Creating steeper climbs for the paralyzed

"Bhaiya, I got through the written round for CRPF", my cousin who lives in my native informed me in chaste Bhojpuri. From his voice, I could gather that he was more relived and less ecstatic. I was feeling neither of those feelings. Instead I was sad – I already knew what he had to do to get through the written exam. But before I get to that let me give you a background on my cousin and his quest for the holy grail of most youth from rural backgrounds intending to get a government job – a rank of jawan in the armed forces or allied forces like CRPF/BSF.

Let us call my cousin Baboo. Baboo has been desperately trying for a job in the armed forces for more than 2 years now. There is a reason for such an obsession for being a jawan. For Baboo and many thousands like him, the minimum entry qualification of tenth standard makes this job one of the most reachable for youth like him who strayed away from studies after passing tenth. The reasons could be many – lack of guidance, lack of financial resources, lack of interest (which in a way relates to the first one). Once they pass the age of getting back on the academic track, the need for a stable job is felt. The fact that they are young and hence physically quite capable propels them towards these jobs. I remember my cousin describing how he used to run long distances every morning and evening - barefoot or in hawai chappals – to prepare for the first round of selection. Baboo also told me how he faced a particular predicament – a handful of chana – and not knowing whether to eat it before the run or before the chest measuring test. Both tests are important and both require him to eat it especially since he had not eaten for a day.

Earlier he could not even clear the initial runs meant to filter a large part of the candidates. With enough practice he started clearing the runs every time. Once the run is cleared, comes the written test. He started preparing for them too but it seems like he hit a stone wall with the written rounds. Even after much trying he was not able to clear the written exams for any of the umpteen tests he wrote over a period of two years.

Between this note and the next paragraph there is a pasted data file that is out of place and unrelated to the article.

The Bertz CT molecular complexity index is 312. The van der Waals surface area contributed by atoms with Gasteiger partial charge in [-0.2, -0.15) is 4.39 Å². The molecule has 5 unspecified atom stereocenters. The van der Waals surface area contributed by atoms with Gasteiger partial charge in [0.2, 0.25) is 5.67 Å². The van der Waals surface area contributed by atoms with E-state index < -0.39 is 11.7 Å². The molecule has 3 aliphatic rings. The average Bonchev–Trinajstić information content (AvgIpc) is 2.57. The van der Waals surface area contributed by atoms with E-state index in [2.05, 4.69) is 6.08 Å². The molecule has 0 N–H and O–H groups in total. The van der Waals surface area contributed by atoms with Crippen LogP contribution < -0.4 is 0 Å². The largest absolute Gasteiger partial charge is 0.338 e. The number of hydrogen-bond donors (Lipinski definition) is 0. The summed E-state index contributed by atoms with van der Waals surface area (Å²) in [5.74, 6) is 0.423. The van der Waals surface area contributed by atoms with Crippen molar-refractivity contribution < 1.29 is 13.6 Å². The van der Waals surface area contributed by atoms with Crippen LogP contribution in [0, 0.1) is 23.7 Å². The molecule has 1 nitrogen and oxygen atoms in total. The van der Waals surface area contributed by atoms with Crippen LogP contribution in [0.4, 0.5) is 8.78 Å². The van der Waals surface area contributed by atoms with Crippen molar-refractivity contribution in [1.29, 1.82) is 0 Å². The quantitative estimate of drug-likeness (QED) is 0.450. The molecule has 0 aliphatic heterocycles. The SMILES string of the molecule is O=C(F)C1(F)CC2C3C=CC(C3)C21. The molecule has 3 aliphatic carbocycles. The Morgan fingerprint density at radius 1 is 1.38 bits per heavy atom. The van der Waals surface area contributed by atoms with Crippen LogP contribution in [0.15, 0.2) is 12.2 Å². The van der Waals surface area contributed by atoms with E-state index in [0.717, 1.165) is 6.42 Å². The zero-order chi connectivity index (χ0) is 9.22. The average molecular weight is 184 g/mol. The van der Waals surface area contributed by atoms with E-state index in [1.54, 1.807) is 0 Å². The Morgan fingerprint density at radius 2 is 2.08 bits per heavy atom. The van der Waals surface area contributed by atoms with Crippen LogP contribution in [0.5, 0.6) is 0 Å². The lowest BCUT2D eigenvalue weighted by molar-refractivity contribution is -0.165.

Finally, he got through the written time this time. But this success came with a rider. He had to pay around 1.5 lakh rupees to ensure that he passed the exam. In fact this is how it was happening in most of the recruitments, he told me once. I had heard the same thing from many other people about recruitment for the posts of clerks and TT in railways. That Baboo had to sell off a good part of his land to arrange for this kind of money makes the situation even more poignant. Despite his hard work for 2 years, Baboo could not get his break until he submitted to the demon of corruption. I am sure if things were cleaner he would have been recruited earlier.

Now contrast this with another cousin of mine. Being born to urban upper middle class parents, the problems he faced in life were different. Finishing school and completing engineering was something that he did with relative ease. Once he graduated he already had an offer from Infosys – one of the most revered companies (when it comes to freshers). At the same the Indian Navy came to his college for recruitment. He was able to clear the interviews, group discussions and written exams with ease. Now he is already on his way to a settled life living the life of a Navy officer and riding the Bullet that he bought with his own money.

If you analyze the situation, it is not hard to see that the way our society functions even in something as undesirable as corruption – the odds are stacked heavily against the one who did not have the headstart. And many of the activists (including me) would venture to point out a finger at the former and say “See, this is how meritorious candidates lose out. Because the non-deserving ones pay money and get their way through”. That is wrong. Almost every time you have to pay your way through – deserving or otherwise. The one with an urban upbringing and good communication skills did not have to tread a treacherous path to becoming an officer who would ultimately lead men similar to the former. The more things change, the more they remain the same.

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